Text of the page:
Sifting through horses for sale ads in a quest to buy a new horse is an exciting but enormous task. There is so much to think about, including what tack and gear you’re going to need, but it begins with knowing where to look for horses for sale. Whether you’re on the lookout for a new cobex-racehorse or you need an all-rounder or something more specific, there are several ways to find the perfect equine companion.

Once you’ve decided what your non-negotiables are — these are key characteristics such as maximum price, height, age or experience of your future horse — it’s time to start looking. Your rights as a purchaser vary, depending on whether you buy a horse from a private seller or a dealer, so make sure you’re aware of these before you begin your search. You might also consider looking for a horse or pony on loan or to share with another rider. Your Horse has put together the following handy list to explain the best places to find a horse for sale.

1 Social media

Social media is filled with horses for sale posts. Private sellers share ads in specific equestrian groups, while dealers and professional riders often advertise horses on their business page. You’ll likely see friends sharing posts about their own horses for sale showing up in your news feed too. Similarly, there are ‘horses wanted’ groups and you can also share your own post about what sort of horse you’re looking for, in case one of your connections has, or knows of, something suitable.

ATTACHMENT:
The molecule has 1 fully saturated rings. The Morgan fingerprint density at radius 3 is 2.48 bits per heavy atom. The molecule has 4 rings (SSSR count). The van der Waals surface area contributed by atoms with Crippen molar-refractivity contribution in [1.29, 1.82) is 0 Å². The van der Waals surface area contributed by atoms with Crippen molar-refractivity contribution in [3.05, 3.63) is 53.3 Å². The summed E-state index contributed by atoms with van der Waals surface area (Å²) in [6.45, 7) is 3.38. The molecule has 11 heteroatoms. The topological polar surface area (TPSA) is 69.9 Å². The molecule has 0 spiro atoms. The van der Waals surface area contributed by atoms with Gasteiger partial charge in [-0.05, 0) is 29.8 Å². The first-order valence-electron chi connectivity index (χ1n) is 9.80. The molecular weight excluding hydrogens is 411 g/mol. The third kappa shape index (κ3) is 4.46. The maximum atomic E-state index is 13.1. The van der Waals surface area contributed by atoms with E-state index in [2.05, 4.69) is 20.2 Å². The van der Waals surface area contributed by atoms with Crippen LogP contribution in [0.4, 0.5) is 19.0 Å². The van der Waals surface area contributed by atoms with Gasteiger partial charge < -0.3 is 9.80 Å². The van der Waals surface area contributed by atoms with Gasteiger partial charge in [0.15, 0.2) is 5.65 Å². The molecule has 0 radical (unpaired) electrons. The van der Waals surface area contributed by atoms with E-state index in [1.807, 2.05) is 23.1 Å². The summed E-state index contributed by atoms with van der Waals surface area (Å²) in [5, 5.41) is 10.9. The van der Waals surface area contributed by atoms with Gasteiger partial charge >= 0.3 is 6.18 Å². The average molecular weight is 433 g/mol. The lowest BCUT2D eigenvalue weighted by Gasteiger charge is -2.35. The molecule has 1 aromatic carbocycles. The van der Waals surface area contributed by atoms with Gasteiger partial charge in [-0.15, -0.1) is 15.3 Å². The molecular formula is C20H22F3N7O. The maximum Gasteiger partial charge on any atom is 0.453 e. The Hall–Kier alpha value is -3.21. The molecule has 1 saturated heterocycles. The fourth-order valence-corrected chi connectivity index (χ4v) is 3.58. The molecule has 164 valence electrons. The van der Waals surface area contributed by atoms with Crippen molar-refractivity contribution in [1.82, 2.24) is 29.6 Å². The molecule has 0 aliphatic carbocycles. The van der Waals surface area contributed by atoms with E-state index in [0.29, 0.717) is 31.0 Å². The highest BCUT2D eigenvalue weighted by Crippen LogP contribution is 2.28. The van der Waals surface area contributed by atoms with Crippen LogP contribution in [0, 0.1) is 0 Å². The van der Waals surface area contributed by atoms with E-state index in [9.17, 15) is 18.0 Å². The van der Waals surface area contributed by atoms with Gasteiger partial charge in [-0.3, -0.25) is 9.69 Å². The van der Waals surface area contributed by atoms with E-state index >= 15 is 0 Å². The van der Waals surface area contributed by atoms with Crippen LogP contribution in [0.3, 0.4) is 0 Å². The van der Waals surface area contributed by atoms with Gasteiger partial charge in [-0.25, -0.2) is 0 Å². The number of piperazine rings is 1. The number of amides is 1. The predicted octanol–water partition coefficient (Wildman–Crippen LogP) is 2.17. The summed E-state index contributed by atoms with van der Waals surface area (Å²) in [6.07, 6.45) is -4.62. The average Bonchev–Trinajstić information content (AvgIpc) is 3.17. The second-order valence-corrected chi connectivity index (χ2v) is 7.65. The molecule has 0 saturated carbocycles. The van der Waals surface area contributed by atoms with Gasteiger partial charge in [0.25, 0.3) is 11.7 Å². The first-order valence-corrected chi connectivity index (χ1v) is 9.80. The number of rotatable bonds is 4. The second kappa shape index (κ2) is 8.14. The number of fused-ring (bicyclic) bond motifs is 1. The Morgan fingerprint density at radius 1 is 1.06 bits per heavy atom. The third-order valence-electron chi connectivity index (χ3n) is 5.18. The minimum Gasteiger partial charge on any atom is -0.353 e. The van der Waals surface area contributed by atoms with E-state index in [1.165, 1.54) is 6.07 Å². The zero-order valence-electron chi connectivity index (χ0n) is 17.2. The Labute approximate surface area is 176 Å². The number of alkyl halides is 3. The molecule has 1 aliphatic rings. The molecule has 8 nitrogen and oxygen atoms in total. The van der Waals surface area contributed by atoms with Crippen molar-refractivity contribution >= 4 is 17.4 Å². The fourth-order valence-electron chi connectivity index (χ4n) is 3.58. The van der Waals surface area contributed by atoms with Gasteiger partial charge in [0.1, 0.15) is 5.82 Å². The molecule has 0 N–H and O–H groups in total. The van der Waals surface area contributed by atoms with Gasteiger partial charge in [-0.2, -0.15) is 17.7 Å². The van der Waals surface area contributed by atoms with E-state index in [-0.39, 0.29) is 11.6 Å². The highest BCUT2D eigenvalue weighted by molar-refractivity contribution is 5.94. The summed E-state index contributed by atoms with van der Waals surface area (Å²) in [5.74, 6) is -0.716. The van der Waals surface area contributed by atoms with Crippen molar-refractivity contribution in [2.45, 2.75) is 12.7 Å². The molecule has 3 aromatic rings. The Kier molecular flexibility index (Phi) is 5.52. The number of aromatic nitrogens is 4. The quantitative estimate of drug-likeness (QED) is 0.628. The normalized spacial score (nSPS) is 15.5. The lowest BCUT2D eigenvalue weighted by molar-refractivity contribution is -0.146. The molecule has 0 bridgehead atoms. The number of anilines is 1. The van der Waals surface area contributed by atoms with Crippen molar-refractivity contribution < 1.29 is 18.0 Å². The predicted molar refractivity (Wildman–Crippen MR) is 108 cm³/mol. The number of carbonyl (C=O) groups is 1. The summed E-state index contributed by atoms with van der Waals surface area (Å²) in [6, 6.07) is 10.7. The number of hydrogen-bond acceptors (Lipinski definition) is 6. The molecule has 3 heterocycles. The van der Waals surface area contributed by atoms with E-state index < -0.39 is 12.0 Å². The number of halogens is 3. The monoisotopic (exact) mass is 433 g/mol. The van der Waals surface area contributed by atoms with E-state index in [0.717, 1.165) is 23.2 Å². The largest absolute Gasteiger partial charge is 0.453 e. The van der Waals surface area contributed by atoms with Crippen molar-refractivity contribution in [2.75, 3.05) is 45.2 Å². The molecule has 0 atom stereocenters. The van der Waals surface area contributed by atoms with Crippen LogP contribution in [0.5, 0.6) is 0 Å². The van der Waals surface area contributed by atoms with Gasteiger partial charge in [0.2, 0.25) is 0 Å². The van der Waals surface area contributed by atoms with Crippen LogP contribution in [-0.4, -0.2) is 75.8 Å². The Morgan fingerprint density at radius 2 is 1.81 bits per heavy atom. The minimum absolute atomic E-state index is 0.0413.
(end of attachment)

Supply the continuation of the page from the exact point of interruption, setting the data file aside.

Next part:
Social media is a popular place to advertise horses for sale. There are no shortage of ads to browse through and they will each give you a snapshot into the horse they are selling. It is easy to immediately message sellers, and it’s free to advertise. In fact, there are so many for sale ads that you won’t be able to see and read them all. Bear in mind, too, that it is against some social media sites policies to sell animals or livestock via their platforms. Facebook, for instance, has banned for sale ads and will take action, such as suspending a user’s account, against those who do. As a result, sellers use clever language and emojis in an ad — carrots instead of zeros to indicate a price, for example.

2 Websites

There are plenty of dedicated horses for sale websites, including Horsemart, Horse Quest, Whikr, Right Horse Right Home and Pets4Homes. Websites like these often make it easier to narrow down what ads you see as you can filter by location or characteristics, such as horse height, age, breed, experience or discipline. This makes it quicker and easier to rule out horses who won’t be suitable.

The downside to this is you’re going in blind. By this, we mean you might travel many miles to see a horse who is being sold by a person you don’t know, and whose reputation you’re unaware of. Always take a horsey friend with you, for safety and also to offer their advice as a second pair of eyes.

3 Word of mouth

Many nice horses for sale never get advertised as they are snapped up before an ad is needed, as a prospective buyer has heard they are for sale on the grape vine. This is a great way to buy a horse. You’ll either know the horse already or have seen it out and about locally, or you’ll know someone you does — and you trust their opinion on the horse to be accurate and trustworthy.

If you’re already plugged into your local equestrian community, put the word out that you’re looking for a new horse. You can speak to friends or fellow liveries and Pony Club or riding club members. It could even be worth chatting to professionals such as your vet, farrier or physio, as they regularly visit local yards and so may come across the perfect horse for you. Buying from someone you know, or someone a good friend knows, means you can be confident you’ve found an honest seller, too.